Some believe gotu kola may help heal wounds, improve cognition, and lower blood pressure. However, there is little evidence of the benefits of gotu kola, and taking supplements can cause several side effects.

Despite the herb’s long history of use, very few clinical studies have found that gotu kola supplements have health benefits. People who take these supplements likely rely on anecdotal evidence.

In this article, we explore whether there are research-supported benefits of gotu kola, as well as possible adverse effects.

A Gotu kola plant in a potShare on Pinterest
Gotu kola may help treat varicose veins.
Image caption: Funaki, 2008.

Gotu kola’s scientific name is Centella asiatica. The plant is native to tropical and subtropical parts of Asia.

According to an older review of studies, gotu kola contains compounds such as triterpenoid saponins. Researchers believe that these may be largely responsible for the plant’s purported health benefits.

Some traditional uses of gotu kola include:

  • healing wounds
  • relieving diarrhea
  • boosting energy levels
  • reducing anxiety
  • enhancing sexual potency
  • treating venereal diseases
  • treating skin diseases
  • treating menstrual disorders
  • slowing Hansen’s disease (leprosy) progression
  • prolonging life

There is limited clinical evidence, however, to support many of these uses.

In fact, the authors of a 2018 review of studies indicated that more research is necessary before the medical community can approve the widespread use of gotu kola. Their recommendations included:

  • fully understanding the active ingredients
  • fully understanding how gotu kola may affect medications
  • determining how to best extract and stabilize the active compounds
  • determining how likely the compounds are to reach the right areas of the body

Researchers have investigated the following uses of gotu kola:

According to the Memorial Sloan Kettering Cancer Center, several studies claim that gotu kola can help treat varicose veins and venous insufficiency.

However, many of these studies date back to the early 2000s or earlier — more up-to-date research is necessary.

For example, an older study, from 2001, found that participants who received 60 milligrams of triterpenic fraction of gotu kola twice daily for 8 weeks experienced improvements in the health of their veins.

The participants all had conditions with significant vein involvement, such as severe venous hypertension and ankle swelling.

Another study from the same year, and from some of the same researchers, produced similar results.

The second study found that gotu kola extracts helped with diabetic microangiopathy by improving the function of the veins. This health issue affects people with diabetes and involves having unusually small blood vessels in various areas of the body.

According to a 2010 review of studies, some research supports the use of gotu kola to help wounds and burns heal.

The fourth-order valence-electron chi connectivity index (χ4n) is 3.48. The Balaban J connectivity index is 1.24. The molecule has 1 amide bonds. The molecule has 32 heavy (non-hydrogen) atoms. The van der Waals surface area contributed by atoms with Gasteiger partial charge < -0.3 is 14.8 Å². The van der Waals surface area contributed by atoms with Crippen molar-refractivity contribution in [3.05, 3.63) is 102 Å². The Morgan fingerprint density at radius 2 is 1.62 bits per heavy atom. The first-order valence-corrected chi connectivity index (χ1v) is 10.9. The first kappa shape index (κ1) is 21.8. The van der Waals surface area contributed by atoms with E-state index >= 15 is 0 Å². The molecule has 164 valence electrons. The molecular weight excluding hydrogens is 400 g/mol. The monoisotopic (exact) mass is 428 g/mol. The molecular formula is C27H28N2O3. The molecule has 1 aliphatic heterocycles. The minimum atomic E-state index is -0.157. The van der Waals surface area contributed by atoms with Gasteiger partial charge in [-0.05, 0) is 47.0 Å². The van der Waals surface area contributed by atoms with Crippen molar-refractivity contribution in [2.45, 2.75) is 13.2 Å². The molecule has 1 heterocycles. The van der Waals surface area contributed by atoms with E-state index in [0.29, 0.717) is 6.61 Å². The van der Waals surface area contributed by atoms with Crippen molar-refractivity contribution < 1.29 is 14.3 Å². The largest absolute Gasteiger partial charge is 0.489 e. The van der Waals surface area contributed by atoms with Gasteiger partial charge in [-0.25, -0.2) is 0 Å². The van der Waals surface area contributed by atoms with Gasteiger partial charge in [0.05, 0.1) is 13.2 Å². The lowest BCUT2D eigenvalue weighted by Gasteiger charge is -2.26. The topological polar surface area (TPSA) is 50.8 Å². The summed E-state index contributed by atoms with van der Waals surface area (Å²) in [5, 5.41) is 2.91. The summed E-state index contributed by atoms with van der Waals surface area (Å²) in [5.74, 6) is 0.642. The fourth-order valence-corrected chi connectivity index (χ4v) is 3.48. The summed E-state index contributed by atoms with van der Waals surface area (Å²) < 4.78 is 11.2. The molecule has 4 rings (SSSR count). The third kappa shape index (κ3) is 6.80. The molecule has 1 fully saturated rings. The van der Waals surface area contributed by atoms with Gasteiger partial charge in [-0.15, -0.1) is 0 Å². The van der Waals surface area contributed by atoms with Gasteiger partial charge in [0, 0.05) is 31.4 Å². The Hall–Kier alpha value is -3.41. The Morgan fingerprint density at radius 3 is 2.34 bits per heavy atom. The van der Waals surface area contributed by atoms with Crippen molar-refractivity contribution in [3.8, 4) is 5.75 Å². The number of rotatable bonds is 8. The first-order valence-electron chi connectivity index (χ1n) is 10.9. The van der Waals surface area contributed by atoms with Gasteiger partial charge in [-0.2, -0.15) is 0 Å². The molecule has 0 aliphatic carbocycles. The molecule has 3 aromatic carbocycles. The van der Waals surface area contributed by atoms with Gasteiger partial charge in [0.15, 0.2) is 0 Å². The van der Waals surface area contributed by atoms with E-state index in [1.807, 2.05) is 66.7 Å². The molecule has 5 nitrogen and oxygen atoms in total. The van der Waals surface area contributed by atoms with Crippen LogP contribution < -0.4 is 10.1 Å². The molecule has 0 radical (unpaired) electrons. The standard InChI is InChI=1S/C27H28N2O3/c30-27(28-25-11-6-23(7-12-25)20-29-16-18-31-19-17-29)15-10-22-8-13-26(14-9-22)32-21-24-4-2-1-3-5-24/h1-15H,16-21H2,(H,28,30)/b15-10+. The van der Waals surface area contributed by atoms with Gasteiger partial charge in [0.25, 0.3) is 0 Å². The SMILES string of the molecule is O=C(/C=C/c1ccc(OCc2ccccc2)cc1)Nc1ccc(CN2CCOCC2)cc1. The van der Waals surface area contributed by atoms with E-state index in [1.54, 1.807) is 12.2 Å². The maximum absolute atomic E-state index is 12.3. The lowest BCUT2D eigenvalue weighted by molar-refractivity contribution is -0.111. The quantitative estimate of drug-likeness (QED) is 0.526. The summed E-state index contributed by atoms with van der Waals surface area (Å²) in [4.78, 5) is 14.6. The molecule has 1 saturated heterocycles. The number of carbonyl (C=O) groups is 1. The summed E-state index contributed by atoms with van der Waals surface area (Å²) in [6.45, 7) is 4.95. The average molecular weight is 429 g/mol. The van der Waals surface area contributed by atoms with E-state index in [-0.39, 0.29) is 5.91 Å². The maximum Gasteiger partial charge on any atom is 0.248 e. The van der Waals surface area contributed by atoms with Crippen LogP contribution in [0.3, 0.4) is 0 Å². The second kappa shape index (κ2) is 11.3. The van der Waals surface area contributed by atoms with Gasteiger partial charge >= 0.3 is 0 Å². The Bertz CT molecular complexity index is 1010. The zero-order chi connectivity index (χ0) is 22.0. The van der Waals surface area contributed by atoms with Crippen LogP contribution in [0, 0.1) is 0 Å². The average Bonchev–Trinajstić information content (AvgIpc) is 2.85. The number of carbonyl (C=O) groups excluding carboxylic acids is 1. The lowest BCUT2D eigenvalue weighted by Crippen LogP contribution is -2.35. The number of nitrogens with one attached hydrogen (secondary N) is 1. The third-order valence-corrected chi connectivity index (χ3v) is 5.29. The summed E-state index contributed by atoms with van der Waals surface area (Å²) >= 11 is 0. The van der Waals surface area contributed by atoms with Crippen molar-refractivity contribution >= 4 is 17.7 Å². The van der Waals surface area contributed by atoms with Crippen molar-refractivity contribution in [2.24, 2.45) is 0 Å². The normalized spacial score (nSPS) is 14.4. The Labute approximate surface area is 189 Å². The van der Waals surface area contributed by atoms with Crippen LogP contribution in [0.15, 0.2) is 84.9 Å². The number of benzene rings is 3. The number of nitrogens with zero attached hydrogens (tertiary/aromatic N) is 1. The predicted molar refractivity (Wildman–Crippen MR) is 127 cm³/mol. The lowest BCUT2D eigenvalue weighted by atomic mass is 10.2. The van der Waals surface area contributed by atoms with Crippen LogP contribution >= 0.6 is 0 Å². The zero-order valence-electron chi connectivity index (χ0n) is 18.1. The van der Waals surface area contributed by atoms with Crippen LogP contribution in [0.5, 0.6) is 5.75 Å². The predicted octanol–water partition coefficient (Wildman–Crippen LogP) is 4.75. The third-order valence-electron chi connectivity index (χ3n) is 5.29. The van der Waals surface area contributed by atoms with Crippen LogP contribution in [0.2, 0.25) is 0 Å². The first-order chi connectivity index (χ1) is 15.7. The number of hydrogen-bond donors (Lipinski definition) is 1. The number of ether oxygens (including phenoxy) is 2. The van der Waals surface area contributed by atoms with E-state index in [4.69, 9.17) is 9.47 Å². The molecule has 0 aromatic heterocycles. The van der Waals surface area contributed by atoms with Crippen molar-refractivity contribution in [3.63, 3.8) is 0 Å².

The authors reported that many studies had found that gotu kola sped up wound healing.

However, most of these studies involved animals or artificial wounds created in labs. This means that the herb may not have the same effects in humans.

The authors also noted that a lack of medical supervision and knowledge about how gotu kola might react with medications made the herb potentially dangerous to use.

The Memorial Sloan Kettering Cancer Center also highlight the lack of trials in humans and call for further testing before the effectiveness of gotu kola as a wound treatment can be confirmed.

According to one review of studies, gotu kola may help support the functioning of the brain and nervous system, improve memory, and protect against aging.

However, more recent studies do not support some of these claims. A 2017 study found that gotu kola may improve alertness and reduce anger but did not substantiate the other findings.

Meanwhile, in a 2016 study, researchers looked at people who had experienced cognitive impairment following a stroke.

They found that few, if any, improvements were associated with using gotu kola, compared with folic acid. However, the authors noted that some participants experienced some improvement in long-term memory after taking the herbal extract.

Very little scientific evidence suggests that gotu kola may help reduce anxiety.

According to Winchester Hospital, an older study of 40 participants found that gotu kola helped improve the startle response. This is relevant because, as the hospital explains, easy startling is associated with anxiety.

Confirming whether the herb can relieve anxiety will require larger studies of better design.

Learn about evidence-based supplements for anxiety here.

Some reported side effects of gotu kola include:

  • drowsiness
  • gastrointestinal discomfort
  • skin problems
  • dizziness
  • nausea
  • headaches

Although there is limited relevant data, it is possible that gotu kola can interact with prescription or over-the-counter medications.

It is crucial to consult a doctor before using gotu kola. Make sure that the doctor knows about all ongoing medications and treatments.

Gotu kola may provide some health benefits and may particularly support the functioning of the veins.

However, there is very little scientific evidence behind most claims that manufacturers make about gotu kola.

Always be cautious when starting a new supplement, and consult a doctor about potential drug interactions.